On March 29, the U.S. Department of Justice announced that on March 28, a federal grand jury in the Central District of California indicted two senior corporate executives with two corporations on multiple counts for their roles in a scheme involving defective and dangerous dehumidifiers made in China. Simon Chu and Charley Loh, who served respectively as part owners, chief administrative officer, and chief executive officer of the same two corporations in California, were charged with (1) conspiracy (a) to commit wire fraud, (b) to fail to furnish information under the Consumer Product Safety Act (CPSA), and (c) to defraud the U.S. Consumer Product Safety Commission (CPSC); (2) wire fraud; and (3) failure to furnish information under the CPSA. The Department indicated this was the first time that any individual had been criminally charged for failure to report under the CPSA. Continue reading
In 2011, during NATO’s bombing campaign against Libyan ruler Muammar Qaddafi’s forces, NATO bombs hit a particular oil company’s storage facility containing thousands of barrels of chemicals used in oil drilling. While most barrels were destroyed, a substantial number were intact but their contents were permanently altered, due to extreme heat from bomb explosions and fires. The chemical changes made the barrels’ contents useless for their intended purpose.
Some days later, the oil company’s compliance lawyer with responsibility for the region was contacted by an oilfield operations manager for the company. The manager said that they had been approached by unnamed “authorities” in eastern Libya, who were offering millions of dollars to buy the chemicals to use for drilling for water. He explained that the company would not permit use of the altered chemicals to drill for oil because they no longer met company quality standards.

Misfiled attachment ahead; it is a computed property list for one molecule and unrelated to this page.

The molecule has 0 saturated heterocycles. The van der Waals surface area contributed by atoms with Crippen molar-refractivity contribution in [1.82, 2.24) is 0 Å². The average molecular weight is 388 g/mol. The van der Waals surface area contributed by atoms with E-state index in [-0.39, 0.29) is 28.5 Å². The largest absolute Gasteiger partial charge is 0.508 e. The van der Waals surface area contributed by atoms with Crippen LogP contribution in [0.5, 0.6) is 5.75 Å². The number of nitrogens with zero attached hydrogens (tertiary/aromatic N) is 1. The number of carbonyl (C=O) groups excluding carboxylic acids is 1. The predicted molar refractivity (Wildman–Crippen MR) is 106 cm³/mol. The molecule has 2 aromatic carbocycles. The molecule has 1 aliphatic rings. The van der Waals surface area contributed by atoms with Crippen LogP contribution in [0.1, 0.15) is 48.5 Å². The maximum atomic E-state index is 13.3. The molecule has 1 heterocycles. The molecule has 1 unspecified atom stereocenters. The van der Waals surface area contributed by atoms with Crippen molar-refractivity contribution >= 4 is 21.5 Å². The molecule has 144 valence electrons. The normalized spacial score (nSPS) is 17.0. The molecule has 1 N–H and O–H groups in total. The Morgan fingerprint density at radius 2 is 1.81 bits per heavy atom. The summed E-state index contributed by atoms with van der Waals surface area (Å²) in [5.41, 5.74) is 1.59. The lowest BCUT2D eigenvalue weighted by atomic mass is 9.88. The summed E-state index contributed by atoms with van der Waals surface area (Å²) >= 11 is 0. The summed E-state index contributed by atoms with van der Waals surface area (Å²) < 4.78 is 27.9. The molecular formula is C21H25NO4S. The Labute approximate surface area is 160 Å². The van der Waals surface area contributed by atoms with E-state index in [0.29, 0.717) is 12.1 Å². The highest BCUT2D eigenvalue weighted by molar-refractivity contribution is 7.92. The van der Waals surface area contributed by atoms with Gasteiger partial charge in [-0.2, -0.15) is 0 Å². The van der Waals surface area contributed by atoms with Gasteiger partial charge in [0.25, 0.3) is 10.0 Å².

The oilfield manager also told the lawyer, “We need this deal” and “We haven’t had any significant revenue for years.” He showed the lawyer “photos of the damaged chemicals and the letters requesting the deal from the authorities,” as well as “the approvals from the commercial lawyers and a chain of emails from our leaders showing their desperation to screw some profit out of this situation.” The manager also asserted that “the authorities were running out of patience. They had a window in which they had to get drilling and if we couldn’t help them they would need to find someone who could. So time was of the essence and all that was lacking was the compliance seal of approval.” Continue reading
In a January 17 interview with the French news-magazine L’Obs, former French Prime Minister Bernard Cazeneuve argued that a European anti-corruption prosecutor is needed “to restore a balance, to correct the asymmetry of the Euro-Atlantic relationship in the fight against corruption from which European companies are currently suffering.”